April 15, 2019 | Story | No Comments
After extensive political wrangling, the Maltese government revealed on Saturday that more than 60 migrants who were stranded on a German rescue ship for over a week will be taken in by four EU countries.
The Maltese government reached a deal with the European Commission which will see Germany, France, Portugal, and Luxembourg taking in the migrants who were rescued from the Mediterranean by the Alan Kurdi rescue vessel on April 3.
Rescuers initially pulled 64 migrants from the water but two women were taken to Malta for medical treatment. The ship, which is operated by the German NGO Sea-Eye, was denied permission to land in Malta and Italy, whose coalition government has closed its ports to humanitarian ships since last June.
“None of the migrants will remain in Malta,” the government said in a statement. It said that the “smallest member of the European Union” could not “keep shouldering” the burden of taking in migrants.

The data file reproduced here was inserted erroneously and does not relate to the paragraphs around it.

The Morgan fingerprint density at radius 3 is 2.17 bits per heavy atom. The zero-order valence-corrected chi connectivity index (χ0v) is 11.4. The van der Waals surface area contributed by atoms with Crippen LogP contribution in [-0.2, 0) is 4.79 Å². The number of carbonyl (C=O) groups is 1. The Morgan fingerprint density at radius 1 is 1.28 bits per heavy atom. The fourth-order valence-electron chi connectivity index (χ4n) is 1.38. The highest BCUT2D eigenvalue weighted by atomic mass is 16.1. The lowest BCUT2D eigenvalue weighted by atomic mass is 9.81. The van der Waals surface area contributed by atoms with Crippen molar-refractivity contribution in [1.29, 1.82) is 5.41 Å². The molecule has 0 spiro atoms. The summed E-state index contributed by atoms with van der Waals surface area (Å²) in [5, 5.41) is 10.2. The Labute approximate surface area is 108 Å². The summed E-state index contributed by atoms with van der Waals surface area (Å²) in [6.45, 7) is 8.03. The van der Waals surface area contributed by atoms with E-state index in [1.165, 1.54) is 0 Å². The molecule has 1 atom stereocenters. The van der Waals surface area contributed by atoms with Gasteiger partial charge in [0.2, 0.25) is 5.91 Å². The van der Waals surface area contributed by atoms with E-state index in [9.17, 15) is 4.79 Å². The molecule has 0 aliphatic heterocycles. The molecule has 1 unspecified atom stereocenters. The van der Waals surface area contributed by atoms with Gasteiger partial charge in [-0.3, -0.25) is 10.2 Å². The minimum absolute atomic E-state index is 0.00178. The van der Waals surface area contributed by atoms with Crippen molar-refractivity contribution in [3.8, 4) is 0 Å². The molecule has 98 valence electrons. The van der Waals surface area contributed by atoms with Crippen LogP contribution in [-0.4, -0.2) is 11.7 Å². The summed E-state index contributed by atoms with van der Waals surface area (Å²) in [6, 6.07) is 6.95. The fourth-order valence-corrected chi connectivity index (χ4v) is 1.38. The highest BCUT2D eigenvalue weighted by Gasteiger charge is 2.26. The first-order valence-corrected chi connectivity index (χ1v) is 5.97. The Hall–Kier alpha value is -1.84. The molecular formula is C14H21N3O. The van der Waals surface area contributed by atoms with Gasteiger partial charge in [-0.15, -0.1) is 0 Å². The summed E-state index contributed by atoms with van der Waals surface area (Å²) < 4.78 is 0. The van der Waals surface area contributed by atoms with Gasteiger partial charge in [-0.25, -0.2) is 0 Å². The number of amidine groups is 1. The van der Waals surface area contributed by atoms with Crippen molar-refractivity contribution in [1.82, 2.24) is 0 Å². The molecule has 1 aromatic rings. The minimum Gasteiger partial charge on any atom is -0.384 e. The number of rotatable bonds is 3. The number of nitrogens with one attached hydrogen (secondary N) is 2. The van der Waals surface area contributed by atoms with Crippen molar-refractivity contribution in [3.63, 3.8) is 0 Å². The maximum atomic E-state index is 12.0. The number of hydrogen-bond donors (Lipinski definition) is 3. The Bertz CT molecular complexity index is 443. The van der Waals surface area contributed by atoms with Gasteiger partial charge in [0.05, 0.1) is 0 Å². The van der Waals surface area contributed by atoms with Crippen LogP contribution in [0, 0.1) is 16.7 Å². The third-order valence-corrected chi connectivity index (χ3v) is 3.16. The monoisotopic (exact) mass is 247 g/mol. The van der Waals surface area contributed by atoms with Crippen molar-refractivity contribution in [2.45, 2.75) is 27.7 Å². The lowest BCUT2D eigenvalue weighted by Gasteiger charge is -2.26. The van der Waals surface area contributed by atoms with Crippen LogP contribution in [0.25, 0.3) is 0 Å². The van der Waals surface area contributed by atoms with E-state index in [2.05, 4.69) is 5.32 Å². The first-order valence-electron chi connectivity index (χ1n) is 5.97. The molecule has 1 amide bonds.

“It is not fair to point fingers at Malta and say we are not performing our duty,” Maltese Prime Minister Joseph Muscat said earlier.
The Alan Kurdi will not be allowed to enter Malta’s ports to release the migrants. Instead, they will be brought to Malta on Maltese vessels before being transferred to the other countries.
In refusing to allow migrant rescue ships to dock in its ports, Malta has argued that the rescue operations in the Mediterranean encourage human traffickers operating in Middle Eastern and African countries.
Sea-Eye said that one crew member was also transferred to Malta suffering from symptoms of exhaustion.
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